Adobe has been mostly known as a creative tools company until recent years when it also moved into marketing, analytics and advertising. Recently it purchased Magento for $1.6 billion, giving it a commerce component to go with those other pieces. Clearly Adobe has set its sights on Salesforce, which also has a strong marketing component and is not coincidentally perhaps, the most recently crowned $10 billion software company.

Moving into commerce

Adobe CEO Shantanu Narayen speaking to analysts on the post-reporting earnings call sees Magento as filling in a key piece across understanding the customer from shopping to purchase. “The acquisition of Magento will make Adobe the only company with leadership in content creation, marketing, advertising, analytics and now commerce, enabling real-time personalized experiences across the entire customer journey, whether on the web, mobile, social, in-product or in-store. We believe the addition of Magento expands our available market opportunity, builds out our product portfolio, and addresses a key underserved customer need,” Narayen told analysts.

If Adobe could find a way to expand that marketing and commerce revenue, it could easily surpass that $10 billion revenue run rate threshold, but so far while it has been growing, it remains less than half of the Creative revenue at $586 million. Yes, it grew at an 18 percent year over year clip, but it seems as though there is potential for so much more there and clearly Narayen hopes that the money spent on Magento will help drive that growth.

Battling with Salesforce

Even while it was announcing its revenue, rival Salesforce was meeting with Marketing Cloud customers in Chicago at the Salesforce Connections conference, a move that presented an interesting juxtaposition between the two competitors. Both have a similar approach to the marketing side, while Salesforce concentrates on the customer including CRM and service components. Adobe differentiates itself with content, which shows up on the balance sheet as the majority of its revenue .

Both companies have growth in common too. Salesforce has been on quite a run over the last five years reaching $3 billion in revenue for the first time last quarter. Adobe hit $2 billion for the first time in November. Consider that prior to moving to a subscription model in 2013, Adobe had revenue of $995 billion. Since it moved to that subscription model, it has reaped the benefits of recurring revenue and grown steadily ever since.

Each has used strategic acquisitions to help fuel that growth with Salesforce acquiring 27 companies since 2013 and Adobe 13, according to Crunchbase data. Each has bought a commerce company with Adobe buying Magento this year and Salesforce grabbing Demandware two years ago.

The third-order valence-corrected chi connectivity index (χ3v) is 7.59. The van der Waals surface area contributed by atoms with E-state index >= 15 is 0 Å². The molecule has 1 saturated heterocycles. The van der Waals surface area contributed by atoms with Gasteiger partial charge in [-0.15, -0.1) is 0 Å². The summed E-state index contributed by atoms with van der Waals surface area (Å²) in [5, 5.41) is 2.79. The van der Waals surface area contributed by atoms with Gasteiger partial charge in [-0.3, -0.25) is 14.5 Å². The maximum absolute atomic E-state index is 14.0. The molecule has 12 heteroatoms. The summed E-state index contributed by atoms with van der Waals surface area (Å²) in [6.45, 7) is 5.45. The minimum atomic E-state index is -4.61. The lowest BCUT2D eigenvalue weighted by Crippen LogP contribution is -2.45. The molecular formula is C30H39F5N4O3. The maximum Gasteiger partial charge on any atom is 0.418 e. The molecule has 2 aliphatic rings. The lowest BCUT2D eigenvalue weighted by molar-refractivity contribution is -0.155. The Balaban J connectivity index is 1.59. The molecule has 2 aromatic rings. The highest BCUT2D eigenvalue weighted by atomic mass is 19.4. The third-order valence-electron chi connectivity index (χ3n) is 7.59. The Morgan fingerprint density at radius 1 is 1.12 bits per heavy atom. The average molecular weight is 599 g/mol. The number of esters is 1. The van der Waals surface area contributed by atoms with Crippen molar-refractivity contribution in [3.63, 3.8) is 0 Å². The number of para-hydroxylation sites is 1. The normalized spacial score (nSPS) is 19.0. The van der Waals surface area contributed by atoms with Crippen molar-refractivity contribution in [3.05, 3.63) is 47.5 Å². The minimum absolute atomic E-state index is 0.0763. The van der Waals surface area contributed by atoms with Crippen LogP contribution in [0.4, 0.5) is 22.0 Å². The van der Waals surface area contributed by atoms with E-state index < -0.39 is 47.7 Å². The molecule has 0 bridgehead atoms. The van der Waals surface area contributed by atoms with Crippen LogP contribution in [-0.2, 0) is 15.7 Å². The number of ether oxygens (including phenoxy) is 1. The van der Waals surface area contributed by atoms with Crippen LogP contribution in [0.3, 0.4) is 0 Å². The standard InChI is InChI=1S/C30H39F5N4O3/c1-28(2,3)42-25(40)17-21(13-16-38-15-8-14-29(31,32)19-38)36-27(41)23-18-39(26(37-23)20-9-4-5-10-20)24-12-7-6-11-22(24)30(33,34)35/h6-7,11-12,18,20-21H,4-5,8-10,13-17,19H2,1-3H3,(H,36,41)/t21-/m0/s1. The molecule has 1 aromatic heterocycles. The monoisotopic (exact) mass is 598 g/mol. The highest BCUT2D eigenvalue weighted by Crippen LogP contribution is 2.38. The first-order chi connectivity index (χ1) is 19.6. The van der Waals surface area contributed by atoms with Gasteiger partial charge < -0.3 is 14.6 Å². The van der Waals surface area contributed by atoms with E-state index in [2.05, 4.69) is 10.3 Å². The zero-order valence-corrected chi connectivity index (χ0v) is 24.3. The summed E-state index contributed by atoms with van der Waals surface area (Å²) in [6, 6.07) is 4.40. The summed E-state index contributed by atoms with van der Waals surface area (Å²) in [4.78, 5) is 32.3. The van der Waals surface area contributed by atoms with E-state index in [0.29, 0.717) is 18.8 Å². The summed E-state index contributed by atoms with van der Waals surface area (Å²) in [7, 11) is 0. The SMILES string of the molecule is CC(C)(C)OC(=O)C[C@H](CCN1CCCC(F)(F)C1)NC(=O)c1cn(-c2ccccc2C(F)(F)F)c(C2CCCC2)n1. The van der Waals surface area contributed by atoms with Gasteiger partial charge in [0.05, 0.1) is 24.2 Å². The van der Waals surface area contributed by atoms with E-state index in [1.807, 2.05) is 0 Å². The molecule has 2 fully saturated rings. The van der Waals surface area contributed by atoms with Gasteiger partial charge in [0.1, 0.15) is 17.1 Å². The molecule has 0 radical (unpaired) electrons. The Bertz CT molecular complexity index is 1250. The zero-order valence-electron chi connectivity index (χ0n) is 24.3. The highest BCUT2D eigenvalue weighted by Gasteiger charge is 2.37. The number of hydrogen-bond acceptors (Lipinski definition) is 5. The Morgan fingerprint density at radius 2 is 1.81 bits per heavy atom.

Adobe has the toolset to keep the marketing side of its business growing. It might never reach the revenue of the creative side, but it could help push the company further than it’s ever been. Ten billion dollars seems well within reach if things continue along the current trajectory.

Oct
04
2017
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Cloud computing has demanded a kinder, gentler Oracle

 Oracle has always had a swagger that reflects the public persona of its bombastic leader, Larry Ellison, but over the last several years, as the company has transitioned to the cloud, it has required a transformation to one that is softer and more customer-centric. Mind you, this was a company that was the poster child for vendor lock-in the 90s and early 2000s. They knew you were looking for… Read More

May
01
2016
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Keith Block talks life at Salesforce and being a Boston sports fan in San Francisco

Keith Block from Salesforce speaking at Salesforce World Tour in Boston in April, 2016. The day I met Keith Block at the Salesforce World Tour in Boston he was relaxing in a suite at the Hynes Convention Center, a man at ease with his considerable responsibilities as vice chairman, president and COO at Salesforce. His Twitter bio, like mine, also lists him as a Boston sports fan. We had a lot to talk about. The day we chatted, Block had been front and center at the… Read More

Feb
11
2016
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Facing An Array Of Challenges, Autodesk Shifts To Subscription Pricing

Autodesk loading dock. Autodesk has been around the block a few times, having debuted way back in 1982 in the earliest days of the desktop PC. These days, the company is in the midst of a major transition from a licensing model to a subscription model, while juggling the assortment of challenges a change like this brings to a mature company.
It would be wrong to characterize this is as a total cloud pivot, however. Read More